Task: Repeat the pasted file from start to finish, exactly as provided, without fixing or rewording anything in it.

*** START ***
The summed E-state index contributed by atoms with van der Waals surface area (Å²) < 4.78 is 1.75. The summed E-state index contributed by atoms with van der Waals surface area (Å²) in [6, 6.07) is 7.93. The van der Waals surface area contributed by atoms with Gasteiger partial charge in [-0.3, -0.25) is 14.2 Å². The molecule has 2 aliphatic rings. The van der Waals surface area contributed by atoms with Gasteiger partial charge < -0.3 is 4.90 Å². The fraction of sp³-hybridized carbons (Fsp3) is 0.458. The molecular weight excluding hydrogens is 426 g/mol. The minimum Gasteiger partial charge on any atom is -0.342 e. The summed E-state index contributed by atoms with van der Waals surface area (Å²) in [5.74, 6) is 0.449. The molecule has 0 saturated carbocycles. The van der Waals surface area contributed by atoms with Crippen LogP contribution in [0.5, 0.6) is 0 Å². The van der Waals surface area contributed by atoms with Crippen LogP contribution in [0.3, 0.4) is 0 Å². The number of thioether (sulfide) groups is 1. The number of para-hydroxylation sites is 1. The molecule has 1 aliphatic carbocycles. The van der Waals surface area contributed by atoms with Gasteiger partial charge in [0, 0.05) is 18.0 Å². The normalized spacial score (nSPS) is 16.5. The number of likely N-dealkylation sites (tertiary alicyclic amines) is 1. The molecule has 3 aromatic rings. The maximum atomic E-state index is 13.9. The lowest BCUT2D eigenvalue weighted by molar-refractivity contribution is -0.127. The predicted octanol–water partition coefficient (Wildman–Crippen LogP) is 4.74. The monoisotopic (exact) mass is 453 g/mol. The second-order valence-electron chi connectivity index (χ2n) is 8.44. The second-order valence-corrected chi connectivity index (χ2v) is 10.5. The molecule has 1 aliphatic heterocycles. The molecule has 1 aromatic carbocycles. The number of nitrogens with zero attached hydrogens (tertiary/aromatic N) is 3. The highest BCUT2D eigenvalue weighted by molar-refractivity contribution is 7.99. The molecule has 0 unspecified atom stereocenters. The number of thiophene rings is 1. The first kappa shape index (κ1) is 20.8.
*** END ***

The summed E-state index contributed by atoms with van der Waals surface area (Å²) < 4.78 is 1.75. The summed E-state index contributed by atoms with van der Waals surface area (Å²) in [6, 6.07) is 7.93. The van der Waals surface area contributed by atoms with Gasteiger partial charge in [-0.3, -0.25) is 14.2 Å². The molecule has 2 aliphatic rings. The van der Waals surface area contributed by atoms with Gasteiger partial charge < -0.3 is 4.90 Å². The fraction of sp³-hybridized carbons (Fsp3) is 0.458. The molecular weight excluding hydrogens is 426 g/mol. The minimum Gasteiger partial charge on any atom is -0.342 e. The summed E-state index contributed by atoms with van der Waals surface area (Å²) in [5.74, 6) is 0.449. The molecule has 0 saturated carbocycles. The van der Waals surface area contributed by atoms with Crippen LogP contribution in [0.5, 0.6) is 0 Å². The van der Waals surface area contributed by atoms with Crippen LogP contribution in [0.3, 0.4) is 0 Å². The number of thioether (sulfide) groups is 1. The number of para-hydroxylation sites is 1. The molecule has 1 aliphatic carbocycles. The van der Waals surface area contributed by atoms with Gasteiger partial charge in [0, 0.05) is 18.0 Å². The normalized spacial score (nSPS) is 16.5. The number of likely N-dealkylation sites (tertiary alicyclic amines) is 1. The molecule has 3 aromatic rings. The maximum atomic E-state index is 13.9. The lowest BCUT2D eigenvalue weighted by molar-refractivity contribution is -0.127. The predicted octanol–water partition coefficient (Wildman–Crippen LogP) is 4.74. The monoisotopic (exact) mass is 453 g/mol. The second-order valence-electron chi connectivity index (χ2n) is 8.44. The second-order valence-corrected chi connectivity index (χ2v) is 10.5. The molecule has 1 aliphatic heterocycles. The molecule has 1 aromatic carbocycles. The number of nitrogens with zero attached hydrogens (tertiary/aromatic N) is 3. The highest BCUT2D eigenvalue weighted by molar-refractivity contribution is 7.99. The molecule has 0 unspecified atom stereocenters. The number of thiophene rings is 1. The first kappa shape index (κ1) is 20.8.